We are also considering offering our sustaining members at the $10/month level and above a bonus benefit of $100 toward your insurance deductible in the case your bike is stolen and not recovered. We understand most people have larger deductibles than $100, but it might help take some of the sting out of being ripped off. We looked into using outside insurance providers for this, but it was too expensive. Instead we would self insure. Stay tuned for more on that after we runs some numbers past our actuarial friends.

The other things the Bike Fed is doing to help reduce bike theft is we have partnered with University of Wisconsin-Madison Police Department and other around the state to provide information on how to avoid common bike theft patterns. Highlights from what we’ve tested or learned include the bike bait program, education to students and citizens about documenting serial numbers of bikes with the help of cell phone cameras, promoting other existing bike registration, down to the simple act of putting your name and contact info in the bar ends of your handlebars.

 

4 thoughts on “Bike Theft Ring Busted, and We Launch Stolen Bike Registry

  1. Great post, Zac. And the bikeindex.org Stolen BIkeRegistry is a valuable service that the Bike Fed is now promoting. It gets me thinking that the City of Madison should officially discontinue its bike registration program, which is outdated and of limited value.

    Madison charges $10 to register a bike. It’s technically required but not enforced; and information about a reported theft is only stored on a local database and purged after 2 years. The bikeindex.org database that the Bike Fed is now promoting is way better – it’s free, universal and permanent.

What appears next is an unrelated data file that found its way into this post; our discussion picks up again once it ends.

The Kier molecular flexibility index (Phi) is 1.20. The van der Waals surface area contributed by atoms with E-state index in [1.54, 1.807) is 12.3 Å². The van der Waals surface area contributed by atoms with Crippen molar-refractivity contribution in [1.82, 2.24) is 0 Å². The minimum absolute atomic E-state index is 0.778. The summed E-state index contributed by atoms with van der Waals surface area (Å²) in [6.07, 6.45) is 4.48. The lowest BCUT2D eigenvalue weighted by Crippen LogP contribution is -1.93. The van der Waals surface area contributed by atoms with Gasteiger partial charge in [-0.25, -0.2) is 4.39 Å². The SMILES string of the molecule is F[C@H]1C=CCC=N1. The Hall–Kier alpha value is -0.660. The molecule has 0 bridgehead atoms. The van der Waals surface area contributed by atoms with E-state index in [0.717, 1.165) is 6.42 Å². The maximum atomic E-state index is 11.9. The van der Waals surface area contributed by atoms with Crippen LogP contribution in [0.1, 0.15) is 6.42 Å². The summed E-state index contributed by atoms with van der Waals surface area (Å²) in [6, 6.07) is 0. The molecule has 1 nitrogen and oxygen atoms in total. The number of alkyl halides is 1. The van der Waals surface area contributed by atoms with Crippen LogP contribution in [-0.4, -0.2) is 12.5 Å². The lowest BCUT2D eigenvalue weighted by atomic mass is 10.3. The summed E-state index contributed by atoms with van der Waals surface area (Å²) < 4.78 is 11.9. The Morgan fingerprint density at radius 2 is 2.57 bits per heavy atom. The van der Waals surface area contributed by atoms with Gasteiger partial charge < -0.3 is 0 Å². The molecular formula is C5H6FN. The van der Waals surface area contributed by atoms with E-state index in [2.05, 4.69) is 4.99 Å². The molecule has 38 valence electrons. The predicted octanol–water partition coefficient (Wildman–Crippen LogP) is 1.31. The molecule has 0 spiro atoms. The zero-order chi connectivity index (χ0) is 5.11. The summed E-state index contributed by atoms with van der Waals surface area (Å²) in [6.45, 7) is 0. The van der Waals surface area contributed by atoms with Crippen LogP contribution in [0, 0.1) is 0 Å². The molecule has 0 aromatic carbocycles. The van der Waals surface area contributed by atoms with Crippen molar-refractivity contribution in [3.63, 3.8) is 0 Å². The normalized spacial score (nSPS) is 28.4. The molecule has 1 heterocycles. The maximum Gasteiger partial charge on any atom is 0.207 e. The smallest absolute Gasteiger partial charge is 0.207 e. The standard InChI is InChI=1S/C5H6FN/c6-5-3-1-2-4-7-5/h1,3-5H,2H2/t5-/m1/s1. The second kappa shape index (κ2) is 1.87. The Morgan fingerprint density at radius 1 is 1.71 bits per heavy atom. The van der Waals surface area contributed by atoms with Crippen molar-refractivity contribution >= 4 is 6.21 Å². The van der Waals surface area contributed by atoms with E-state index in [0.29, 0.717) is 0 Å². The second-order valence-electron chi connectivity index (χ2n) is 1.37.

2. This is really wonderful! I was a little hesitant about adding my stolen bike – it was stolen from my place of work in 2013 or about adding the replacement I was given (looks like a ‘big box’ Schwinn). Then I saw bikes stolen in 2005 listed! And, hey, my bike is *MY* bike and important to me. Thank you for this wonderful service!

    Once again, you show me why being a member of the Wisconsin Bike Federation is a very good thing!

  3. Thanks for tying into BikeIndex.org. This is really awesome news.

    I suspect one issue in getting enforcement officials to take bike theft more seriously is the ‘bikes are toys’ attitude. If the general attitude is that bikes are generally worth $75, how many resources will be allocated?

    But of course, many bikes are worth far more. And I’m not just talking high-end racing bikes. My daily ride is a quality town bike with hub generator, internal 8-speed, ring lock, and more features for urban convenience. Cost me about $1400 and worth every penny. I’m unsure, but its theft might fall into a serious crime category based on value. And that isn’t even my most expensive bike – my Brompton folding bike – more suitable for certain situations – topped $2000 when I bought it.